Thursday, November 14, 2019
Richard P. Feynman :: biographies biography bio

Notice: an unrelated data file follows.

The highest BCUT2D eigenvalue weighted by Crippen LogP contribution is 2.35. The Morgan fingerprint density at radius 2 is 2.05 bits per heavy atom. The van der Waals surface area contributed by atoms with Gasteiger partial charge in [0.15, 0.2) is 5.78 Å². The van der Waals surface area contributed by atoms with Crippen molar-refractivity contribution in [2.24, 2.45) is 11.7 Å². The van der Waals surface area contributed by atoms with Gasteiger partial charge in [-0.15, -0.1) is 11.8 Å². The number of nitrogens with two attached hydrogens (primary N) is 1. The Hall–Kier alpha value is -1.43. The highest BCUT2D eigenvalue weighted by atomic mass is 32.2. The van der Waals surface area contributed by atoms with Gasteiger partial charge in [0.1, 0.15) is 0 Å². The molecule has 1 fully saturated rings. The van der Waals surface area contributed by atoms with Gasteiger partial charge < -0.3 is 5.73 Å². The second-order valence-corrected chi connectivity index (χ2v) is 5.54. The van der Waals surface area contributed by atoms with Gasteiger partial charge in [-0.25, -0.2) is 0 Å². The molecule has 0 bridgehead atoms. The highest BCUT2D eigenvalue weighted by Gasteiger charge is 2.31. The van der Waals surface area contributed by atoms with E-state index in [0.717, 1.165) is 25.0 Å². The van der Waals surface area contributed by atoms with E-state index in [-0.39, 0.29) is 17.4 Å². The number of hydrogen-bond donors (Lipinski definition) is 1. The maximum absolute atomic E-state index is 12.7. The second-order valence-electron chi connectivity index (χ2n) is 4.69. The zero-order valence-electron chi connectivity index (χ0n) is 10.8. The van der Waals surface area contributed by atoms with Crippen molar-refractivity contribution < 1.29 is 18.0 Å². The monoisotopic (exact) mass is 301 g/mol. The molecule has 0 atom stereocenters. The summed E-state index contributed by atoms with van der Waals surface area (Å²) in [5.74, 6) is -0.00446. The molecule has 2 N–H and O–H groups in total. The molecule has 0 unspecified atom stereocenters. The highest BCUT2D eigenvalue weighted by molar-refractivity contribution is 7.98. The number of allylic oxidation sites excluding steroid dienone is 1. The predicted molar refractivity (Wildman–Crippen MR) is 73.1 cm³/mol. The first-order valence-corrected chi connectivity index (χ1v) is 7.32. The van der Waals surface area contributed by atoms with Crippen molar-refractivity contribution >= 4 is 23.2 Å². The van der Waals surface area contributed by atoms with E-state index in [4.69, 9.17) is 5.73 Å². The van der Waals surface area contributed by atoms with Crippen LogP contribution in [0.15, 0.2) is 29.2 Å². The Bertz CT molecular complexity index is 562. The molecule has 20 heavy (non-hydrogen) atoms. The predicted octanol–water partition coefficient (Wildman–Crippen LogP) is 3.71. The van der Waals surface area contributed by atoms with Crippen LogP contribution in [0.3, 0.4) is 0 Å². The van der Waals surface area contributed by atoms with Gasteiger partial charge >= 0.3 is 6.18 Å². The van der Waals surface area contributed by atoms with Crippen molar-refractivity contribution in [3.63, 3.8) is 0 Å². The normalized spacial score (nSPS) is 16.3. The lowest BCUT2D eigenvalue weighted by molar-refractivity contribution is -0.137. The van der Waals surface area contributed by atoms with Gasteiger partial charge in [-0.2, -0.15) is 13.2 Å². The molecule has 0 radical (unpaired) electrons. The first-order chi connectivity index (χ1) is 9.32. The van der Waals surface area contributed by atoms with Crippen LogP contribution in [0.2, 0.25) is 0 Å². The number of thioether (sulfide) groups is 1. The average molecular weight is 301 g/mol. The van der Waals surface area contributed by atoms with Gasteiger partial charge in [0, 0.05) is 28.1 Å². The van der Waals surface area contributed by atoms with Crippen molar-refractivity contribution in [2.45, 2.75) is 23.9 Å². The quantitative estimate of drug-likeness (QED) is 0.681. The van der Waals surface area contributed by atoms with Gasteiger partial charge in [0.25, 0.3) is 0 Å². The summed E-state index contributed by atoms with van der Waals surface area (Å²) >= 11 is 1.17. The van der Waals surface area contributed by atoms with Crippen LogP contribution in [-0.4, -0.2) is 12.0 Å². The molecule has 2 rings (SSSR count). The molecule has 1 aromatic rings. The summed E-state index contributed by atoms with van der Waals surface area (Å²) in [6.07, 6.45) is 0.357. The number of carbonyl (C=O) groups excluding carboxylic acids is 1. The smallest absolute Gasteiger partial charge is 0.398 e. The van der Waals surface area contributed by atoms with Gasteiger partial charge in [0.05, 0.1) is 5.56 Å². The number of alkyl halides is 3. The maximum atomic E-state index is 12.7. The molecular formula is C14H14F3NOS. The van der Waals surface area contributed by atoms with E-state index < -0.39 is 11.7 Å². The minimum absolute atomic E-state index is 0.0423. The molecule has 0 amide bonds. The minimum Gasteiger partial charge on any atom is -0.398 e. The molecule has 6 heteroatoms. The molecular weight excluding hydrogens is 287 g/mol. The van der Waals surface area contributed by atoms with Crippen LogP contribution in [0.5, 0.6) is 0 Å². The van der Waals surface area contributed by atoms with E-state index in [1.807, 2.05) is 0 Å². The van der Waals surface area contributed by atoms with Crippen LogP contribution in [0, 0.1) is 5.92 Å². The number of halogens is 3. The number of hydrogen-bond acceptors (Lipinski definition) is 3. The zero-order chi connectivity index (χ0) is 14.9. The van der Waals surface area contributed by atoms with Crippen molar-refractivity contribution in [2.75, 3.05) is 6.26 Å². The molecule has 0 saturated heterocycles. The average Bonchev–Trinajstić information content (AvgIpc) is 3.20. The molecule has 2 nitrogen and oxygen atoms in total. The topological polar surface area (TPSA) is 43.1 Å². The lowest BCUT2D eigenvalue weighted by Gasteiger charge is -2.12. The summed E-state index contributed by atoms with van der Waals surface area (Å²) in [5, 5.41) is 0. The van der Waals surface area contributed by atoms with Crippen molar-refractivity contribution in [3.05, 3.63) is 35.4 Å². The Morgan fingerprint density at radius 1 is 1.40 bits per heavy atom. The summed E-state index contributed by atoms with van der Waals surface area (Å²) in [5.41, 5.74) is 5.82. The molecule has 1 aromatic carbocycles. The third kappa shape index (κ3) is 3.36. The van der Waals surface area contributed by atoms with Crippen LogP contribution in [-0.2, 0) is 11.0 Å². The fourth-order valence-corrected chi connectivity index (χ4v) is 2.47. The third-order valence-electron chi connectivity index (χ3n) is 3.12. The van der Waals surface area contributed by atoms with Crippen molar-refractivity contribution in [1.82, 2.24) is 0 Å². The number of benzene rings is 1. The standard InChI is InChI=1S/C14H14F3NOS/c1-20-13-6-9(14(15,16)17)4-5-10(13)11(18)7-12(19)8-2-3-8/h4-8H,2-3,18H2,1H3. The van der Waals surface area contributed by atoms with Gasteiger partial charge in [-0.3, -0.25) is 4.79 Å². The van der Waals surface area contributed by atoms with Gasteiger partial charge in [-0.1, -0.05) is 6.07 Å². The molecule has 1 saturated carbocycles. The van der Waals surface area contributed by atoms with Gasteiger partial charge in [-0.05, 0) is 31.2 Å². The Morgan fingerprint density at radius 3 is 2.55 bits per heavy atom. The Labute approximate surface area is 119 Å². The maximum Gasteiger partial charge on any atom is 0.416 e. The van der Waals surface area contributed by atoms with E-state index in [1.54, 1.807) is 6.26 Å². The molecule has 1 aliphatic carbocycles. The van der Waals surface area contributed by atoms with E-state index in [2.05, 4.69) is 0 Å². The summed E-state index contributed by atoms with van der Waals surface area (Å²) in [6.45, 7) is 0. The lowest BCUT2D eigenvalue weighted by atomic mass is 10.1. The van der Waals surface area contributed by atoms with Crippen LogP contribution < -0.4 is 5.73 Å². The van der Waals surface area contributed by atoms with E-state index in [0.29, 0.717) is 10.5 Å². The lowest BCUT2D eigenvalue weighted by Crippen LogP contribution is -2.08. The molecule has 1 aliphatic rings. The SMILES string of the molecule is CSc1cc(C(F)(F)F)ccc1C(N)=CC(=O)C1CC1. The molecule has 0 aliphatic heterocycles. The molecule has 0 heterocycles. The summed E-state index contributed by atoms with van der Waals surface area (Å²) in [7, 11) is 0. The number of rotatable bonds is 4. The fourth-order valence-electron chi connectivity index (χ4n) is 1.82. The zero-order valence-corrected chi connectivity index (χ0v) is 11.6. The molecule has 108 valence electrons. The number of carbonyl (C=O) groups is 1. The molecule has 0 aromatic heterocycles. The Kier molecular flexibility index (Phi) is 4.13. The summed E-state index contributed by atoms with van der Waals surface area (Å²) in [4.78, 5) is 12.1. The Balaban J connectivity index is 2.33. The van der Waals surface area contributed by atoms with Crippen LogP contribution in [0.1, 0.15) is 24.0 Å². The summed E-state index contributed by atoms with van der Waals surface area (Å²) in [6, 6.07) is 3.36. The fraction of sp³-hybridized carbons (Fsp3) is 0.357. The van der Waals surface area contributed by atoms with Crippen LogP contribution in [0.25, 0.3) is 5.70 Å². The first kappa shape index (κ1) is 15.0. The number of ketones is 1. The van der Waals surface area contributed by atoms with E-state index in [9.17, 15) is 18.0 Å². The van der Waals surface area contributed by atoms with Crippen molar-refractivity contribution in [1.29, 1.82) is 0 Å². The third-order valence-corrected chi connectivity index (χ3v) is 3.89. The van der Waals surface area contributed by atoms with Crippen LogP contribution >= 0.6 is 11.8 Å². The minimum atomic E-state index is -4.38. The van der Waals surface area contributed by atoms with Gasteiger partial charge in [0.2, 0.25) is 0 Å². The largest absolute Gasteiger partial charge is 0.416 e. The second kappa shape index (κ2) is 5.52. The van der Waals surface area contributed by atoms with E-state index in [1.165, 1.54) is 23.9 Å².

Richard Feynman, born on May 11, 1918 to Lucille and Melville Feynman, is remembered for many things by many people. He was Physicist, a Mathematician, a Noble Laureate in Physics, he worked at Los Alamos constructing the first atomic bomb, he probed the Challenger shuttle disaster, made new paths into Quantum Mechanics and Electrodynamics through Path Integrals and Feynman Diagrams, he was a teacher, a husband and a father. He was all these things and more, yet he was still just a man, like everyone else, and he liked to play the bongo drums. Feynman attended MIT where he received his bachelor if science degree and then Princeton for his Ph.D. It was during his time at Princeton that Feynman married his first wife, his high school sweetheart, Arline Greenbaum. Arline was already ill with tuberculosis at the time, and the young newlyweds could not even kiss. In 1942 the young couple left for Los Alamos where 24 year old Feynman would be made group leader in the theoretical division. Eventually Arline was admitted into the Albuquerque hospital where she eventually died in 1945. Feynman was very distraught. Feynman took several teaching positions over the following years, ending up at CalTech where he would spend the rest of his career. Feynman married two more time, in 1952 he married Mary Louise Bell, and in 1960 he married Gweneth Howarth. They had a son, Carl, and adopted a daughter, Michelle. During his time at CalTech Feynman agreed to teach a two-year course of introductory physics to freshman students. The lectures were recorded, transcribed and photographs were taken of all the blackboards. From these lectures three books, The Feynman Lectures on Physics, were published. Also published were two books by Ralph Leighton,Surely You're Joking Mr. Feynman! in 1985 and What Do You Care What Other People Think? in 1988, both highly enjoyable books to read that capture the personal side of Feynman that he was so infamous for. Feynman died February 15, 1988 at the age of 69 from stomach cancer. The above picture is a formal pose of Feynman after receiving the Nobel Prize in Physics, along with Sin'ichiro Tomanaga and Julian Schwinger, for his work in Quantum Electrodynamics(QED). Although Tomanaga and Schwinger had independently created equivalent theories, it was Feynman's that proved to be the most original and far-reaching. Feynman was recruited onto the Los Alamos project in 1942, where he developed many experimental devices to test his theories, without having to blow up Los Alamos.